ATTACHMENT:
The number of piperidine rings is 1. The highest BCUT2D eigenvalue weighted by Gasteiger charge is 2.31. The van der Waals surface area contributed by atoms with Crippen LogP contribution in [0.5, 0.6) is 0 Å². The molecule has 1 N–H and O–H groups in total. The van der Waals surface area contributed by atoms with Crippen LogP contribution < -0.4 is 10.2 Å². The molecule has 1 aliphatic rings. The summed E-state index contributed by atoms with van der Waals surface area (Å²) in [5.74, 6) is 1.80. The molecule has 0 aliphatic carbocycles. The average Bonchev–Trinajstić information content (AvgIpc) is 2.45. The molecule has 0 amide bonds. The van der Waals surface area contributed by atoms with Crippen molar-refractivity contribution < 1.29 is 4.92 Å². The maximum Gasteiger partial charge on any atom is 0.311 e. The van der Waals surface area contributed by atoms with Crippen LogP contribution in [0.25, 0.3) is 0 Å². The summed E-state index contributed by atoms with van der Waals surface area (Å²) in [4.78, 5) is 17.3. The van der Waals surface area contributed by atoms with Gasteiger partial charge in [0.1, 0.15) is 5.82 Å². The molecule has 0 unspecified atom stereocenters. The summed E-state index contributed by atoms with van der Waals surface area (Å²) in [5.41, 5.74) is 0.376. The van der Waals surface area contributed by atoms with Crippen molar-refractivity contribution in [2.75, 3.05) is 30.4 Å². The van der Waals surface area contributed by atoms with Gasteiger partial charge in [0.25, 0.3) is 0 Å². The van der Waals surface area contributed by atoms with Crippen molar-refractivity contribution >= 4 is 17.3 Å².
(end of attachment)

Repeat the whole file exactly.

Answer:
The number of piperidine rings is 1. The highest BCUT2D eigenvalue weighted by Gasteiger charge is 2.31. The van der Waals surface area contributed by atoms with Crippen LogP contribution in [0.5, 0.6) is 0 Å². The molecule has 1 N–H and O–H groups in total. The van der Waals surface area contributed by atoms with Crippen LogP contribution < -0.4 is 10.2 Å². The molecule has 1 aliphatic rings. The summed E-state index contributed by atoms with van der Waals surface area (Å²) in [5.74, 6) is 1.80. The molecule has 0 aliphatic carbocycles. The average Bonchev–Trinajstić information content (AvgIpc) is 2.45. The molecule has 0 amide bonds. The van der Waals surface area contributed by atoms with Crippen molar-refractivity contribution < 1.29 is 4.92 Å². The maximum Gasteiger partial charge on any atom is 0.311 e. The van der Waals surface area contributed by atoms with Crippen LogP contribution in [0.25, 0.3) is 0 Å². The summed E-state index contributed by atoms with van der Waals surface area (Å²) in [4.78, 5) is 17.3. The van der Waals surface area contributed by atoms with Gasteiger partial charge in [0.1, 0.15) is 5.82 Å². The molecule has 0 unspecified atom stereocenters. The summed E-state index contributed by atoms with van der Waals surface area (Å²) in [5.41, 5.74) is 0.376. The van der Waals surface area contributed by atoms with Crippen molar-refractivity contribution in [2.75, 3.05) is 30.4 Å². The van der Waals surface area contributed by atoms with Gasteiger partial charge in [0.25, 0.3) is 0 Å². The van der Waals surface area contributed by atoms with Crippen molar-refractivity contribution >= 4 is 17.3 Å².